Of course by that I mean, that in order to attract them, it’ a good idea to have the right kinds of food-source material in and around your yard. That generally requires, for folks like Hubs and me, a trip to our favorite nursery, and a few minor – sort of – purchases. (Plug for a great and helpful bunch: The Grass Root, in Waynesville, NC. .If you ever come to the Waynesville area, drop by and introduce yourself! Tell ’em I sent you!)
OK, once you get to your favorite nursery, find out what sorts if local indigenous plants attract butterflies. Also ask what other plants are available that will attract these wonderful insects. Color and nectar are the prime attractants of butterflies, and different butterflies are attracted to different colors or flavors of nectar. I suggest you go to the following site, here in the USA to surf and find the sorts of butterflies that frequent your area, and what sorts of foods attract them. The site can sometimes be a bit confusing, but once you orient yourself to how it works, this is the one that gives the most information. Or, check out the ‘net for other sites you find more helpful.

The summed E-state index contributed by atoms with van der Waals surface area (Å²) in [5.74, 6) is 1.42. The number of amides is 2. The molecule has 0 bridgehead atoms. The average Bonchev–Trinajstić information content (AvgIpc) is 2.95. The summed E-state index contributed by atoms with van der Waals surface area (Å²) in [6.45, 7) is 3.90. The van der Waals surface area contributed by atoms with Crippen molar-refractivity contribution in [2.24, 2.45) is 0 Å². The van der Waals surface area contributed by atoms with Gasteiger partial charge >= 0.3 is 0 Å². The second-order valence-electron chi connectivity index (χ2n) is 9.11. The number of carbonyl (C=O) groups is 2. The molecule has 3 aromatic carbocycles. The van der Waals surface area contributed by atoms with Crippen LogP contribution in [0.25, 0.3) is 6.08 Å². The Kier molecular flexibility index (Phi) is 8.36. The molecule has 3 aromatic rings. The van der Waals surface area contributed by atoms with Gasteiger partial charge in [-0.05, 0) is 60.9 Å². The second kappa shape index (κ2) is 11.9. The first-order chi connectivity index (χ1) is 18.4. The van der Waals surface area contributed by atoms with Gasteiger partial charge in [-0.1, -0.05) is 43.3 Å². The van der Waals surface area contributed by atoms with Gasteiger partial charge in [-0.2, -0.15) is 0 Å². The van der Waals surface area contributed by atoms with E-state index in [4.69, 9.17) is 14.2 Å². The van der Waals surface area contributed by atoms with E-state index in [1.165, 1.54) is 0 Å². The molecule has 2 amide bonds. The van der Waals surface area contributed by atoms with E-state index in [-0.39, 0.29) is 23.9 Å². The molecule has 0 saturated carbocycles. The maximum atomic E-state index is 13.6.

When I started learning about photography last April, I decided that I wanted to capture the beauty of the area I live. It was a spectacular Spring, and I didn’t want it to go by unrecorded. This decision was helped along when I found out that photographing people was not my forté, at least not yet! I took to nature photography with a heart full of passion for the natural world around me, and when I started noticing the assorted varieties of the butterflies and moths (another fascinating insect!) around us, I really wanted to try and get pictures of as many as I could. In order to attract some more, Ashley and I purchased some butterfly bushes. These wonderful plants bloom all summer and fall with different shades of purple and violet cone-shaped blossoms. (You’ll see some in the photos below.) They are easy to grow (if WE can, ANYBODY can, believe me!), and grow quickly, spreading out in all directions. They no sooner started blooming than we had several butterfly varieties that had not previously appeared feasting on the abundant nectar. Clover blossoms are also favorites, as well as raspberry bush leaves, and clematis. We have a flowering plant on our arbor (can’t remember the plant’s name – just saw it and liked it!), that turned out to attract my first Viceroy of the year, which came along about two weeks ago! It was a thrill for me, because I had not seen one up close since I was a young girl.
(The following slide show is an experiment. Not certain I will use this format again – I don’t like the inserted ads.)
I will stop typing and start attaching a slide show of my butterflies and moths that have visited us this beautiful year 2010. I hope you can enjoy viewing them as much as I have had taking them. Wonder what more is in store this year, and what next year will bring? Whatever butterflies come, I don’t think I’ll ever get
enough. . .